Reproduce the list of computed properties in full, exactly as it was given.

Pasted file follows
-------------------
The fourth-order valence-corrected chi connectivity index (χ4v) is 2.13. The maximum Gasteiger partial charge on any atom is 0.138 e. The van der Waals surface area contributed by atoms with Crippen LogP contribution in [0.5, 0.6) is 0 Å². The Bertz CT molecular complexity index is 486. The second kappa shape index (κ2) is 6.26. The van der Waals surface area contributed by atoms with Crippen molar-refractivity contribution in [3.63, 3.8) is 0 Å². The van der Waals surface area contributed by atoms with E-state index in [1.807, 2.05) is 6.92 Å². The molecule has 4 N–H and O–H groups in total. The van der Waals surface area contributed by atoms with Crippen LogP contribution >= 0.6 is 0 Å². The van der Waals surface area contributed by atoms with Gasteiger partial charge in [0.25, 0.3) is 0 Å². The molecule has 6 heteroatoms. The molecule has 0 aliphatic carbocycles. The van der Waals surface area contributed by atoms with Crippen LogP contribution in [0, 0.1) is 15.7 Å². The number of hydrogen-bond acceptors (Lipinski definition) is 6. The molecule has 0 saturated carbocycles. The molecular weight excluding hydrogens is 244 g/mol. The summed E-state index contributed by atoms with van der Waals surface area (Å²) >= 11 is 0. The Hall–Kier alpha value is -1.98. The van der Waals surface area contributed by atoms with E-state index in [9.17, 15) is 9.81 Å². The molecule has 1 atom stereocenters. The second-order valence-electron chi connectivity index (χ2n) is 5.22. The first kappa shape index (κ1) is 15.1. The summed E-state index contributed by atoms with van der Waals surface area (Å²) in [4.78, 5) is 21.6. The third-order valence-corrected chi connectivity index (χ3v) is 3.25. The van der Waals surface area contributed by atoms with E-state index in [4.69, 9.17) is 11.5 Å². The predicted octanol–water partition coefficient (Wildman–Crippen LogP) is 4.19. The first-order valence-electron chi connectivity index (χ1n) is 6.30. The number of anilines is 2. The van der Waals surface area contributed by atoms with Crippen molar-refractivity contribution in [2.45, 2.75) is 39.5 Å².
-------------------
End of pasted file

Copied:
The fourth-order valence-corrected chi connectivity index (χ4v) is 2.13. The maximum Gasteiger partial charge on any atom is 0.138 e. The van der Waals surface area contributed by atoms with Crippen LogP contribution in [0.5, 0.6) is 0 Å². The Bertz CT molecular complexity index is 486. The second kappa shape index (κ2) is 6.26. The van der Waals surface area contributed by atoms with Crippen molar-refractivity contribution in [3.63, 3.8) is 0 Å². The van der Waals surface area contributed by atoms with E-state index in [1.807, 2.05) is 6.92 Å². The molecule has 4 N–H and O–H groups in total. The van der Waals surface area contributed by atoms with Crippen LogP contribution >= 0.6 is 0 Å². The van der Waals surface area contributed by atoms with Gasteiger partial charge in [0.25, 0.3) is 0 Å². The molecule has 6 heteroatoms. The molecule has 0 aliphatic carbocycles. The van der Waals surface area contributed by atoms with Crippen LogP contribution in [0, 0.1) is 15.7 Å². The number of hydrogen-bond acceptors (Lipinski definition) is 6. The molecule has 0 saturated carbocycles. The molecular weight excluding hydrogens is 244 g/mol. The summed E-state index contributed by atoms with van der Waals surface area (Å²) >= 11 is 0. The Hall–Kier alpha value is -1.98. The van der Waals surface area contributed by atoms with E-state index in [9.17, 15) is 9.81 Å². The molecule has 1 atom stereocenters. The second-order valence-electron chi connectivity index (χ2n) is 5.22. The first kappa shape index (κ1) is 15.1. The summed E-state index contributed by atoms with van der Waals surface area (Å²) in [4.78, 5) is 21.6. The third-order valence-corrected chi connectivity index (χ3v) is 3.25. The van der Waals surface area contributed by atoms with E-state index in [4.69, 9.17) is 11.5 Å². The predicted octanol–water partition coefficient (Wildman–Crippen LogP) is 4.19. The first-order valence-electron chi connectivity index (χ1n) is 6.30. The number of anilines is 2. The van der Waals surface area contributed by atoms with Crippen molar-refractivity contribution in [2.45, 2.75) is 39.5 Å².